Nuala McCann: Who knows what you'll see in Botanic Gardens?

Nuala McCann

Nuala McCann

Nuala McCann is an Irish News columnist and writes a weekly radio review.

Get close to nature in Belfast's Botanic Gardens and you might be surprised by what you see... Picture by Feldore McHugh
Get close to nature in Belfast's Botanic Gardens and you might be surprised by what you see... Picture by Feldore McHugh

We believe in the strict division of labour. Bins and dishes are his: ironing and pavlovas are mine.

Sometimes I’ll make a miserly effort to offer to do the dishes. “I’m better at them,” he says and who am I to argue?

My obsession with ironing is genetic. Ma ironed all and turned down new-fangled steam irons for the old heavy irons – the troglodytes of the ironing world.

They were not quite the kind that you heat up on the range and spit on, but definitely a first cousin of them.

She even ironed tea towels – we had linen ones commemorating strange events like Ulster expeditions up the Hindu Kush or listing 20 varieties of butterflies or potatoes – they probably got me my 11-plus.

Now, I iron everything.

“Please, not the boxers, why do you need to iron the boxers?” I’m told.

“Because I like them ironed, don’t you?” I say – this iron lady’s not for turning.

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A straw poll of friends indicates that those of us who iron our duvet covers are in the minority. To some, we’re the Monster Raving Loony Party.

Still, when times are bad about here, the sheets are boiled and go on the line and the bed is made up new.

“Fresh bed” we say; even in the worst of times, a good dinner followed by crisp sheets to sink into spells heaven.

We divide the labour outdoors too.

I get to hang out with the roses and lilies; he channels his inner rentokill and goes undercover with the dandelions. His remit includes snail and slug evictions – Mission: Impossible.

Snails smile up at you like Brian in the Magic Roundabout; slugs scream slime and Alien and a queasy feeling in the pit of your stomach.

In nightmares, I’m in that scene from Alien and an enormous slug bursts out of my stomach.

Slugs bring out the savage beast in even the nicest of people. I have seen my aunt raise a delicate golden sandal and stamp hard on one on her garden path.

I have witnessed my gentle friend drop a brick on one, despatching it to hell or Valhalla at breakneck speed.

Last thing at night, my dandelion and slug destroyer exits the house armed with a shovel while the lily livered woose – me – snuggles warm on the sofa, waiting to hear the body count.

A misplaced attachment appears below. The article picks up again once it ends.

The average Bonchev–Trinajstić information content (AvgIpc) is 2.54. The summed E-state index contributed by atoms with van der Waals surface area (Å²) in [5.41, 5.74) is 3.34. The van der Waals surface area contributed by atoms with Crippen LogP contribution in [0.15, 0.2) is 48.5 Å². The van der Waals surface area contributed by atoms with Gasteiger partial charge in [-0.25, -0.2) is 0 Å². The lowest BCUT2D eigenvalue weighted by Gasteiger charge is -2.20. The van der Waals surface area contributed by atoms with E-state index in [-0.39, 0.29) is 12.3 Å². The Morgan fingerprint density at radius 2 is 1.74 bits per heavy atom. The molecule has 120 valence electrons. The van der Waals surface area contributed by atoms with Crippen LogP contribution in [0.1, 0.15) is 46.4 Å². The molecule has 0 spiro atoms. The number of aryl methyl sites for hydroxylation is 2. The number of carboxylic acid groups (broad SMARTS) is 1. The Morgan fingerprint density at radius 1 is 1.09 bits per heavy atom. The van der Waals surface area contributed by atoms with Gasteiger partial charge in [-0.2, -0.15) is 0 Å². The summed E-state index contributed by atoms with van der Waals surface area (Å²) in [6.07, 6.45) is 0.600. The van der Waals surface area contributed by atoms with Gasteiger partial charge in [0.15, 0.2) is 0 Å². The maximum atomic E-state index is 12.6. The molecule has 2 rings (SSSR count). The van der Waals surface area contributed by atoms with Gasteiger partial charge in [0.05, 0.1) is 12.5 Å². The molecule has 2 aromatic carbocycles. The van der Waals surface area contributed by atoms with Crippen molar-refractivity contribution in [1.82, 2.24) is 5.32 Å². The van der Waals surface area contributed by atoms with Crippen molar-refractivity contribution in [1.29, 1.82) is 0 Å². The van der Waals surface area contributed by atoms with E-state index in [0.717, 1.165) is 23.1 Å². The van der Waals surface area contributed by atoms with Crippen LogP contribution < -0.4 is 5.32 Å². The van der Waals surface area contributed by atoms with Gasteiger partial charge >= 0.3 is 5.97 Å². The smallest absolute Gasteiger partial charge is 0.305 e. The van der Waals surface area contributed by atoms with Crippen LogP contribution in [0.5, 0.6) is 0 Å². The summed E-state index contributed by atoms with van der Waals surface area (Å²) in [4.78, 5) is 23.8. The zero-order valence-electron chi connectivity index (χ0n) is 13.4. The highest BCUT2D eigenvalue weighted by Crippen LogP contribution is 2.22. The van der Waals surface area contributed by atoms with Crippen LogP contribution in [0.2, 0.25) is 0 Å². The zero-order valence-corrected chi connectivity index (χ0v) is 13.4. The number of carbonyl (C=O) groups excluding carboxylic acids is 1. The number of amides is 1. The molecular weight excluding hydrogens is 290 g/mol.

There is the distant clink of a shovel, the thud of a brown bin lid, and he comes back in.

“Sixteen slugs in total, two on top of your campula and the others making a beeline for the peony,” he says.

“They are safe in the bin but crawling up the sides. There’s plenty of grass for them to eat.”

We decide that we shall put a large tub of beer into the grass cuttings in the brown bin and our slugs shall die happy.

With time, we love nature more and more... so long as it knows its place.

Out on a walk through Belvoir forest last week, we spotted a small dead field mouse, curled up on the grass.

“Ahhhh,” I said.

“You weren’t so sympathetic when his cousin was living it up behind our cooker,” came the reply.

Last week, we took our favourite walk through the grounds of the old asylum; it’s our asylum now.

Huge mushrooms puffed themselves up in the grass. Someone had scattered wildflower seeds: orange poppies; buttercups yellow; cerulean blue cornflowers lit up the space. Even the chocolate slug on the path looked exotic.

A young rabbit froze stock still in the field, not a twitch of her nose. When I looked away, with one leap, she was gone.

The birds twittered in the bushes by the dry stone wall. The horses, bay and brown and white and dappled, waited for us at the fence. It was like meeting old friends. They tossed their manes; nudged us with their noses; we whispered in their ears.

Even the golden plait of horse dung on the old path was strangely beautiful.

My friend’s brother, Feldore McHugh, is a gifted photographer. He took a picture in the sunshine of Botanic Gardens a few weeks ago.

The photograph is of a bright yellow flower and a small bee just to the side.

Look closely and you’ll see that the small bee is having a wee... mid air and all.

We were charmed; you will be too.